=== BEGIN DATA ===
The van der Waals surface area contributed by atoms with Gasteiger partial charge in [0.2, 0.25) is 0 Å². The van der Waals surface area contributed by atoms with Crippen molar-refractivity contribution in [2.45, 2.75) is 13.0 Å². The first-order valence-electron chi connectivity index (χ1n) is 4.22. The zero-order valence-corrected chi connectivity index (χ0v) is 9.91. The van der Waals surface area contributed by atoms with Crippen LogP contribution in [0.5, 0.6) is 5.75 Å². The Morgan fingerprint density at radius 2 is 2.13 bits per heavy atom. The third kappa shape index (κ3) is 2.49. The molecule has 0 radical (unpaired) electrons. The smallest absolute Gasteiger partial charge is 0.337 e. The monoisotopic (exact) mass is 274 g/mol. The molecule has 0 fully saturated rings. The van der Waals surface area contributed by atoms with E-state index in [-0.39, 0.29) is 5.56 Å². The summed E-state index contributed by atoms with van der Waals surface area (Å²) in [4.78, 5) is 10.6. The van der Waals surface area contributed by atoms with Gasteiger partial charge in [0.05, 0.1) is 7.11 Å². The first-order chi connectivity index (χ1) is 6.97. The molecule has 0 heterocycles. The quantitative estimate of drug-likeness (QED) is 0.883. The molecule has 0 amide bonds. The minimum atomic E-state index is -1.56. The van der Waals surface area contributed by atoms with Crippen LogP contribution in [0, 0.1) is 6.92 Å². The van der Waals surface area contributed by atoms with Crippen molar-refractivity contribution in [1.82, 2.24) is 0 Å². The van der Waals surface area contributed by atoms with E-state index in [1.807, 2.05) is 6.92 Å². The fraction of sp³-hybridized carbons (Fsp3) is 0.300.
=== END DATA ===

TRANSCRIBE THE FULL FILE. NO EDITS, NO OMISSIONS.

The van der Waals surface area contributed by atoms with Gasteiger partial charge in [0.2, 0.25) is 0 Å². The van der Waals surface area contributed by atoms with Crippen molar-refractivity contribution in [2.45, 2.75) is 13.0 Å². The first-order valence-electron chi connectivity index (χ1n) is 4.22. The zero-order valence-corrected chi connectivity index (χ0v) is 9.91. The van der Waals surface area contributed by atoms with Crippen LogP contribution in [0.5, 0.6) is 5.75 Å². The Morgan fingerprint density at radius 2 is 2.13 bits per heavy atom. The third kappa shape index (κ3) is 2.49. The molecule has 0 radical (unpaired) electrons. The smallest absolute Gasteiger partial charge is 0.337 e. The monoisotopic (exact) mass is 274 g/mol. The molecule has 0 fully saturated rings. The van der Waals surface area contributed by atoms with E-state index in [-0.39, 0.29) is 5.56 Å². The summed E-state index contributed by atoms with van der Waals surface area (Å²) in [4.78, 5) is 10.6. The van der Waals surface area contributed by atoms with Gasteiger partial charge in [0.05, 0.1) is 7.11 Å². The first-order chi connectivity index (χ1) is 6.97. The molecule has 0 heterocycles. The quantitative estimate of drug-likeness (QED) is 0.883. The molecule has 0 amide bonds. The minimum atomic E-state index is -1.56. The van der Waals surface area contributed by atoms with Crippen LogP contribution in [0, 0.1) is 6.92 Å². The van der Waals surface area contributed by atoms with Crippen molar-refractivity contribution in [1.82, 2.24) is 0 Å². The van der Waals surface area contributed by atoms with E-state index in [1.807, 2.05) is 6.92 Å². The fraction of sp³-hybridized carbons (Fsp3) is 0.300.